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The Philippine flag is held by a soldier after government troops cleared Marawi of militants. Photo: Reuters

Battle over: Philippines declares end of Marawi siege after dozens of militants die in final showdown

Troops prevailed in confrontation with gunmen who clung on to the end inside several buildings in the heart of southern town

The Philippines on Monday announced the end of five months of military operations in a southern city held by pro-Islamic State rebels, after a fierce and unfamiliar urban war that has marked the country’s biggest security crisis in years.

Offensive combat operations were terminated after troops put a stop to the last stand of rebel gunmen who clung on inside several buildings in the heart of Marawi, and refused to surrender.

Flames rise from damaged buildings inside a war-torn area of Marawi city, southern Philippines. Photo: Reuters

Artillery and automatic gunfire were still heard on Monday and Reuters journalists saw flames behind a mosque. The bodies of 40 fighters and two of their wives were found there and in two buildings close by.

Ernesto Abella, spokesman for President Rodrigo Duterte, said the army had prevailed against “the most serious threat of violent extremism and radicalism in the Philippines and in Southeast Asia”.

Soldiers walking past battle-scarred buildings in what was the main combat area of Marawi. Photo: AFP

Defence Secretary Delfin Lorenzana said security forces had “nipped the budding infrastructure” of extremist groups.


“In crushing thus far the most serious attempt to export violent extremism and radicalism in the Philippines and in the region, we have contributed to preventing its spread in Asia,” Lorenzana said in Clark at a meeting of regional defence ministers.

Philippine Defence Secretary Delfin Lorenzana (left) and armed forces chief Eduardo Ano at a meeting of Southeast Asian defence ministers in Clark, north of Manila, on October 23, 2017. Photo: Kyodo

The rebel occupation stunned a military inexperienced in urban combat and stoked wider concerns that Islamic State loyalists have gained influence among local Muslims and have ambitions to use the island of Mindanao as a base for operations in Southeast Asia.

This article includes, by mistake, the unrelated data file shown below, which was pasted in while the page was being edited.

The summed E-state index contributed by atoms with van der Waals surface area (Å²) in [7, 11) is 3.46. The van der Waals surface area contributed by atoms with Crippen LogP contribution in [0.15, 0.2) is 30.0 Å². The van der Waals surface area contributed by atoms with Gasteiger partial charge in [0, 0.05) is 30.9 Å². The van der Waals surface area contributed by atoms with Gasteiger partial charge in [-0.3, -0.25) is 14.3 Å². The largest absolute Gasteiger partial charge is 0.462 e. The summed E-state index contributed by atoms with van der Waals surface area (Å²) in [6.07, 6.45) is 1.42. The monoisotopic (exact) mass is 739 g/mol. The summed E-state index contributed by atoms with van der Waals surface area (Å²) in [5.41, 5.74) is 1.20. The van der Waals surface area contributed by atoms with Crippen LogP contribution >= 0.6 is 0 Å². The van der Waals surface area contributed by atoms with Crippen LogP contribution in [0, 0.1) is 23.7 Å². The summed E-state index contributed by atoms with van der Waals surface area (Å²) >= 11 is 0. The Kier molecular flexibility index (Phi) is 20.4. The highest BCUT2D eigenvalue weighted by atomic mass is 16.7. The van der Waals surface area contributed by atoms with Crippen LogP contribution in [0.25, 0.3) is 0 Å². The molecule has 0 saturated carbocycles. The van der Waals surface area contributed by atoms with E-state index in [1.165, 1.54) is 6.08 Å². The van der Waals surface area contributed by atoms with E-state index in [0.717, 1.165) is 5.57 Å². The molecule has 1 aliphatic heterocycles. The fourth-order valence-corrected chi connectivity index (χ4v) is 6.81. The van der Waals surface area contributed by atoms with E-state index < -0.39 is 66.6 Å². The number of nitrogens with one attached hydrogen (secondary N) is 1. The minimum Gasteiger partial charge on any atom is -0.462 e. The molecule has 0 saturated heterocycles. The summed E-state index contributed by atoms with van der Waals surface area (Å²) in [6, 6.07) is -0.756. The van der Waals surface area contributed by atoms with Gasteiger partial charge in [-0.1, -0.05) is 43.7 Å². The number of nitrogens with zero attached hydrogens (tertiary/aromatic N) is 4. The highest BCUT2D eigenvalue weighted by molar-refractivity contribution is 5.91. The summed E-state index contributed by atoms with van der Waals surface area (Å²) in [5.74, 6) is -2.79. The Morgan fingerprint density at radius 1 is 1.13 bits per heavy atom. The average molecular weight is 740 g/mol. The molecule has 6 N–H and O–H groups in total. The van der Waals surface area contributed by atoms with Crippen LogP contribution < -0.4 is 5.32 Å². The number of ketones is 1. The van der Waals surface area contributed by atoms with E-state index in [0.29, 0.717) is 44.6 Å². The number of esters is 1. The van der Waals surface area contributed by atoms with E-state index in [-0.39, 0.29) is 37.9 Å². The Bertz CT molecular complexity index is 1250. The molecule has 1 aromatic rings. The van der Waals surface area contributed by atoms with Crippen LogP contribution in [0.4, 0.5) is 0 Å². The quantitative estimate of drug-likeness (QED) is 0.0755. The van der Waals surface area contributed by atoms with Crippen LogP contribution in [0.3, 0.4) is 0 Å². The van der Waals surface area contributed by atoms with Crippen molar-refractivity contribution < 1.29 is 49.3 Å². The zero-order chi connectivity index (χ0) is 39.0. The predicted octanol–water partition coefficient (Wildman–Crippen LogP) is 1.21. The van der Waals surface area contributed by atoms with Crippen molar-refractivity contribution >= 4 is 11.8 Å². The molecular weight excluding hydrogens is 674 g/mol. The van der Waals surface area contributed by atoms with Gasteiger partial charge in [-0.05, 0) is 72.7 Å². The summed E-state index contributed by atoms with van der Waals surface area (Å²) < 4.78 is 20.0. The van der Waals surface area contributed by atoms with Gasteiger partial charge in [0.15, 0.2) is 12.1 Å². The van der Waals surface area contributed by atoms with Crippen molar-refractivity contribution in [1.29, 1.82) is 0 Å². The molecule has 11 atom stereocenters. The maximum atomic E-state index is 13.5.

Those fears are compounded by the organisation of the militant alliance and its ability to recruit young fighters, lure foreign radicals, stockpile huge amounts of arms and endure 154 days of ground offensives and air strikes.

Soldiers standing beside a battle-scarred building in what was the main combat area of Marawi on October 23, 2017. Photo: AFP

The authorities said 920 militants, 165 troops and police and at least 45 civilians were killed in the conflict, which forced more than 300,000 people to flee the city.

The centre of the picturesque lakeside town is now in ruins because of heavy shelling and aerial bombing.


The deputy task force commander in Marawi, Colonel Romeo Brawner, said troops would secure the city from militant “stragglers” who might still be alive.

Soldiers walking past battle-scarred buildings, including a mosque, in what was the main combat area of Marawi. Photo: AFP

“If we find them and they will attack our soldiers or even the civilians, then we will have to defend ourselves,” he told reporters.


After months of slow progress, the military has made significant gains in retaking Marawi in the week since Isnilon Hapilon, Islamic State’s “emir” in Southeast Asia and Omarkhayam Maute, a leader of the Maute militant group, were killed in a nighttime operation.

Philippine soldiers flashing victory signs at the end of the five-month battle. Photo: AFP

Another leader and possible moneyman for the operation, Malaysian Mahmud Ahmad, was probably also killed, the military said.


Military spokesman, Major General Restituto Padilla, confirmed there was still ongoing gunfire, but there were “no more terrorists” and the army’s last battles were with an enemy decimated by the loss of its leadership.

A military vehicle drives through devastated Marawi. Photo: AFP

“They were formless, they had no place to run,” he said.


Duterte had declared Marawi City liberated six days ago, even though fighting was not actually over. On Sunday, he said it was important to be vigilant because no country could escape Islamic State’s “clutches of evil”.

Philippine President Rodrigo Duterte salutes government troops as they travel home from their combat duty against pro-Islamic State militants. Photo: EPA

“I’m not trying to scare you, but let’s just be prepared for any event,” he said.

Lorenzana said six battalions of troops would remain in Marawi and though the battle had been won, the enemy’s radical ideology had not been completely annihilated.

Damaged buildings in Marawi, southern Philippines, on October 23, 2017. Photo: Reuters

He thanked the US, Australia, Singapore and China for providing weapons and technical support, including surveillance aircraft, and said the conflict would be a catalyst for closer international cooperation against extremism.

The government estimates the rebuilding of the heart of Marawi could cost more than US$1 billion.

This article appeared in the South China Morning Post print edition as: battle for marawi has ended, army declares